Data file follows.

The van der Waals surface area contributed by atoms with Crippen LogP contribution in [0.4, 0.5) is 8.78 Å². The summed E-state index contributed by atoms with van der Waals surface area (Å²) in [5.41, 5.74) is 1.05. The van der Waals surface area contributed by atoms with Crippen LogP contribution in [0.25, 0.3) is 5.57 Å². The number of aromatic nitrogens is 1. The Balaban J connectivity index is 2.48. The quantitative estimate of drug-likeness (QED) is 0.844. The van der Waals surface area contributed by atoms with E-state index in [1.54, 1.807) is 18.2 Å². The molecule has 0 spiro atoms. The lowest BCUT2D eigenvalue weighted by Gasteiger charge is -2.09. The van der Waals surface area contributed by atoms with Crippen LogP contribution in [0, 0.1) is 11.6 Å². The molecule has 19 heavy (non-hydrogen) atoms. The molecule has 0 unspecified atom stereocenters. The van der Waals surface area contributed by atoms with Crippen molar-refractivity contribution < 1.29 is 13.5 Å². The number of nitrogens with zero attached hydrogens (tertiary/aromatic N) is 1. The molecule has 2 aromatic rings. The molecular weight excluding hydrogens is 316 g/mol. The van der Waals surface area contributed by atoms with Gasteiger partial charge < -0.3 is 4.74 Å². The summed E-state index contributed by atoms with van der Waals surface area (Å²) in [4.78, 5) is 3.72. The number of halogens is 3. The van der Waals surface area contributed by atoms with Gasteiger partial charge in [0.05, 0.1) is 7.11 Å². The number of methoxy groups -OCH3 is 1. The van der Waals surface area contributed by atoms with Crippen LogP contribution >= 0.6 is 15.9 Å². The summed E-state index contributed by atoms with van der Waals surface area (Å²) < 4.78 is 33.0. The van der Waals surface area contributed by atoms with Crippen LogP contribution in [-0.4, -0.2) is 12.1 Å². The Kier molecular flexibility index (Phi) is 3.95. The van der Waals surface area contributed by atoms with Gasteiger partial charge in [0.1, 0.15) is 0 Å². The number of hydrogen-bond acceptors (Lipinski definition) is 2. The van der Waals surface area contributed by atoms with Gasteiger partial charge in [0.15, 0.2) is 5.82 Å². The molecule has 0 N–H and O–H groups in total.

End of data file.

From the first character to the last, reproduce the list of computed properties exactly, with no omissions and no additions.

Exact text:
The van der Waals surface area contributed by atoms with Crippen LogP contribution in [0.4, 0.5) is 8.78 Å². The summed E-state index contributed by atoms with van der Waals surface area (Å²) in [5.41, 5.74) is 1.05. The van der Waals surface area contributed by atoms with Crippen LogP contribution in [0.25, 0.3) is 5.57 Å². The number of aromatic nitrogens is 1. The Balaban J connectivity index is 2.48. The quantitative estimate of drug-likeness (QED) is 0.844. The van der Waals surface area contributed by atoms with E-state index in [1.54, 1.807) is 18.2 Å². The molecule has 0 spiro atoms. The lowest BCUT2D eigenvalue weighted by Gasteiger charge is -2.09. The van der Waals surface area contributed by atoms with Crippen LogP contribution in [0, 0.1) is 11.6 Å². The molecule has 19 heavy (non-hydrogen) atoms. The molecule has 0 unspecified atom stereocenters. The van der Waals surface area contributed by atoms with Crippen molar-refractivity contribution < 1.29 is 13.5 Å². The number of nitrogens with zero attached hydrogens (tertiary/aromatic N) is 1. The molecule has 2 aromatic rings. The molecular weight excluding hydrogens is 316 g/mol. The van der Waals surface area contributed by atoms with Gasteiger partial charge < -0.3 is 4.74 Å². The summed E-state index contributed by atoms with van der Waals surface area (Å²) in [4.78, 5) is 3.72. The number of halogens is 3. The van der Waals surface area contributed by atoms with Gasteiger partial charge in [0.05, 0.1) is 7.11 Å². The number of methoxy groups -OCH3 is 1. The van der Waals surface area contributed by atoms with Crippen LogP contribution >= 0.6 is 15.9 Å². The summed E-state index contributed by atoms with van der Waals surface area (Å²) < 4.78 is 33.0. The van der Waals surface area contributed by atoms with Crippen LogP contribution in [-0.4, -0.2) is 12.1 Å². The Kier molecular flexibility index (Phi) is 3.95. The van der Waals surface area contributed by atoms with Gasteiger partial charge in [0.1, 0.15) is 0 Å². The number of hydrogen-bond acceptors (Lipinski definition) is 2. The van der Waals surface area contributed by atoms with Gasteiger partial charge in [0.15, 0.2) is 5.82 Å². The molecule has 0 N–H and O–H groups in total.